“I sell my time and kill my body…”Margaret is a woman who lives for the downward spiral. Fleeing from Canada to escape her past, Margaret settles in Tokyo to work for Air-Pro Stewardess Training Institute. There, she immerses herself in drugs and sex to forget her family and repress memories of her brother Frank: The brother who tried to kill her.Sharing an apartment with her friend Ines, another fellow Canadian, Margaret ingests illegal substances, drinks herself into stupors and tries to ignore her past and where she came from. Drugs and booze will only blind for a moment; sex gives her another outlet, another way to forget, while hands are caressing her body.Margaret? Margaret I need you to call me. There’s been an accident-Margaret trains doll-like Japanese women to be stewardesses, to fly high in the skies. “Air Pro: Putting young women in the air. Where they belong.” But her past still gnaws at her, still tries to push forth into her consciousness. More drugs and booze don’t help; the cocaine and beer concoction no longer purify her thoughts, no longer help her to forget. She is no longer able to stay lost. That all changes when Margaret meets Kazu.Kazu is a mysterious gangster; tattoos mark his muscled body and his eyes are dark and full of shadows. They engage in sex, in lust. Kazu takes Margaret to a Love Hotel. There are hundreds of Love Hotels in Tokyo, lurid places with themed rooms and no human attendants. You choose a room from a lit up display and have a rest (three hours) or a stay (all night). Which room will you choose?Immortality is not an optionMargaret becomes obsessed with the pictures, the face, of a girl reported to be dead. Abducted and killed, if rumor is to be believed. But Margaret sees her face everywhere: in alleyways, on posters, in the subway. Margaret begins to search for the lost girl, realizing that she is one herself.Despite her best intentions, Margaret finds herself falling for the tattooed Kazu, but their love comes with complications. Margaret can no longer pretend she does not love Kazu, but he has not been honest with her. He is married, and in Tokyo, it is best not to battle with the wife. Mistresses have been known to perish at the hands of knife handling wives.Don’t fight a Japanese wife…so sharp, you don’t even feel it…Kazu tells Margaret to leave, to go back to Canada. But how can Margaret leave the man she loves? She continues to pine for Kazu, who tries to keep his distance. She sees the missing girl everywhere now. She fills Margaret’s dreams, her waking hours.Before her stay in Tokyo is over, Margaret must confront her past if she is to survive. She also must confront herself, to free herself before the downward spiral claims her, or be lost forever.“Lost Girls and Love Hotels” is Christine Hanrahan’s first novel and that’s a crying shame. After I had finished the book, I scoured the Internet to find out if she had written anything else I could get my hands on, to no avail. As soon as I finished reading “Lost Girls and Love Hotels”, I started reading it again. I’m now reading it for a third time. The book is just that good. It’s the best book I’ve read in years.From the first page, the story is just so consuming, so engrossing, that you can do nothing but turn the pages and continue on it’s wild, lustful ride. She uses writing devices (like flash backs and talking in third person whenever Margaret is on a drug binge) like a pro. Hanrahan is a natural at creating mood, using words to her advantage and letting us see inside her protagonist’s head. “Lost Girls and Love Hotels” is proof of her skill and it’s one damn great book.What makes the novel so interesting is that it doesn’t hold back any secrets. We know everything (or almost everything) from the beginning; Hanrahan has set up a line of dominoes, long and curvy, and is about to flick the first one. All we have to do is watch the rest of the line fall; and be amazed.All I can say is: Read this book. It’s amazing, the ending is a shocker and it will be the best book you have read in years. I, for one, can’t wait for Hanrahans next offering.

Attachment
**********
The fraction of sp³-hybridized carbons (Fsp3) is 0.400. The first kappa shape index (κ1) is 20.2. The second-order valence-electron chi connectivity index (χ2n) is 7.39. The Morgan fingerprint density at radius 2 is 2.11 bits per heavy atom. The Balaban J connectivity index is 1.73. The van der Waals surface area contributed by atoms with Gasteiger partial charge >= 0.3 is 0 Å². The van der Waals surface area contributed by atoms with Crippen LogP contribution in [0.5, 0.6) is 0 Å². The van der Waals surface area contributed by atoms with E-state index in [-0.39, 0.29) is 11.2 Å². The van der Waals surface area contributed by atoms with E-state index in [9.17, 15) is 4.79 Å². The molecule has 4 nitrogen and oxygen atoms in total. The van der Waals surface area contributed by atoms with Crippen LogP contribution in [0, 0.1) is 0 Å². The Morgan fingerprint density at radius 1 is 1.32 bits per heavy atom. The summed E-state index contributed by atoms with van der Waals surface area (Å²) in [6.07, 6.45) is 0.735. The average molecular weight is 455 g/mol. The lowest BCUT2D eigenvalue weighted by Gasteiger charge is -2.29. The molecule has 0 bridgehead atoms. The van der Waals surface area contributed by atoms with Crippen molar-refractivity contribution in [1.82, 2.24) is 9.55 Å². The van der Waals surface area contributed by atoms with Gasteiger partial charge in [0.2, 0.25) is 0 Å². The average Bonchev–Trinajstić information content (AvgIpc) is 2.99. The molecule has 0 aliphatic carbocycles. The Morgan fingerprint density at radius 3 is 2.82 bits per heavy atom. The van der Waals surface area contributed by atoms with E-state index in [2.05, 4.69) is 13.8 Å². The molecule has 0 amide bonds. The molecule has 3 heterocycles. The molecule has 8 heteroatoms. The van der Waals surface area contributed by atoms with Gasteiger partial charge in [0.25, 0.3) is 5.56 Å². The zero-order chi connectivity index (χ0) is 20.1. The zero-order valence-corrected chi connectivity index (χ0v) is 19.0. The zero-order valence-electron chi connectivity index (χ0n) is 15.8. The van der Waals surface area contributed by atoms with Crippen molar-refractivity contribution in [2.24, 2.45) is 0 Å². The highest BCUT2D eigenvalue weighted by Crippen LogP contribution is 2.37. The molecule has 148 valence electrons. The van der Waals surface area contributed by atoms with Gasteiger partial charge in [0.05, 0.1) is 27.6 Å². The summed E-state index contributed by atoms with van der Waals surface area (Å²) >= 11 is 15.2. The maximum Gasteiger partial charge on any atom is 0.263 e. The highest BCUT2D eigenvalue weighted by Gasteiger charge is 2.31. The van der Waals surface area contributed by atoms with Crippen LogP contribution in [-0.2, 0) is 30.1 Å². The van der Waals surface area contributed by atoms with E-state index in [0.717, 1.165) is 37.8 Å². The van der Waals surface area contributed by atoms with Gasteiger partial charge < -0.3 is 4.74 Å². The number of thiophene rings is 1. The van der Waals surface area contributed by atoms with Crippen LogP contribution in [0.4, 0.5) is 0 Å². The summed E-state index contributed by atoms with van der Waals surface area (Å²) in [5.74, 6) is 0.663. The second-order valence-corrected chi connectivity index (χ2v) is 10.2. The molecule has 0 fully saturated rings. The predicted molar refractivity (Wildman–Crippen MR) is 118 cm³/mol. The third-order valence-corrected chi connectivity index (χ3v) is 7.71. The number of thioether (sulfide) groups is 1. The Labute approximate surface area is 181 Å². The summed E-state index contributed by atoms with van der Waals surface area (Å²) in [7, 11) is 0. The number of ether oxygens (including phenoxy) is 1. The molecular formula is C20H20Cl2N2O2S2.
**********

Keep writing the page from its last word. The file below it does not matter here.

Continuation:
• Eveline Chao